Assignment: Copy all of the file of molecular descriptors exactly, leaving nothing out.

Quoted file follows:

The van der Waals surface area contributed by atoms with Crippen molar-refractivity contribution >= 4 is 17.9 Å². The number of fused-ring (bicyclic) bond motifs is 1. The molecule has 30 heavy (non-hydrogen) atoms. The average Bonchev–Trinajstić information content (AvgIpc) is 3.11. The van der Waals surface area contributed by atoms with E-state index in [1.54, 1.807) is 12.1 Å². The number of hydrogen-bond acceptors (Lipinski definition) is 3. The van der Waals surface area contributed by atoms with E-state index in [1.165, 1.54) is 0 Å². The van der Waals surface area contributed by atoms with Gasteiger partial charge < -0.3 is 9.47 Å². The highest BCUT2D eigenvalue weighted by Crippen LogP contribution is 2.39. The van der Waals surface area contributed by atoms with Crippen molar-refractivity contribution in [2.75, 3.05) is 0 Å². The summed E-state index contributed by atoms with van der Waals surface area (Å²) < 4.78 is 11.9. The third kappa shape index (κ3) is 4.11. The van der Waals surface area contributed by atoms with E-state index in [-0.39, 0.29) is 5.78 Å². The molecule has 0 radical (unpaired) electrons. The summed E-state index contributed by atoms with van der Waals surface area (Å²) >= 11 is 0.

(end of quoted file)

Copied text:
The van der Waals surface area contributed by atoms with Crippen molar-refractivity contribution >= 4 is 17.9 Å². The number of fused-ring (bicyclic) bond motifs is 1. The molecule has 30 heavy (non-hydrogen) atoms. The average Bonchev–Trinajstić information content (AvgIpc) is 3.11. The van der Waals surface area contributed by atoms with E-state index in [1.54, 1.807) is 12.1 Å². The number of hydrogen-bond acceptors (Lipinski definition) is 3. The van der Waals surface area contributed by atoms with E-state index in [1.165, 1.54) is 0 Å². The van der Waals surface area contributed by atoms with Gasteiger partial charge < -0.3 is 9.47 Å². The highest BCUT2D eigenvalue weighted by Crippen LogP contribution is 2.39. The van der Waals surface area contributed by atoms with Crippen molar-refractivity contribution in [2.75, 3.05) is 0 Å². The summed E-state index contributed by atoms with van der Waals surface area (Å²) < 4.78 is 11.9. The third kappa shape index (κ3) is 4.11. The van der Waals surface area contributed by atoms with E-state index in [-0.39, 0.29) is 5.78 Å². The molecule has 0 radical (unpaired) electrons. The summed E-state index contributed by atoms with van der Waals surface area (Å²) >= 11 is 0.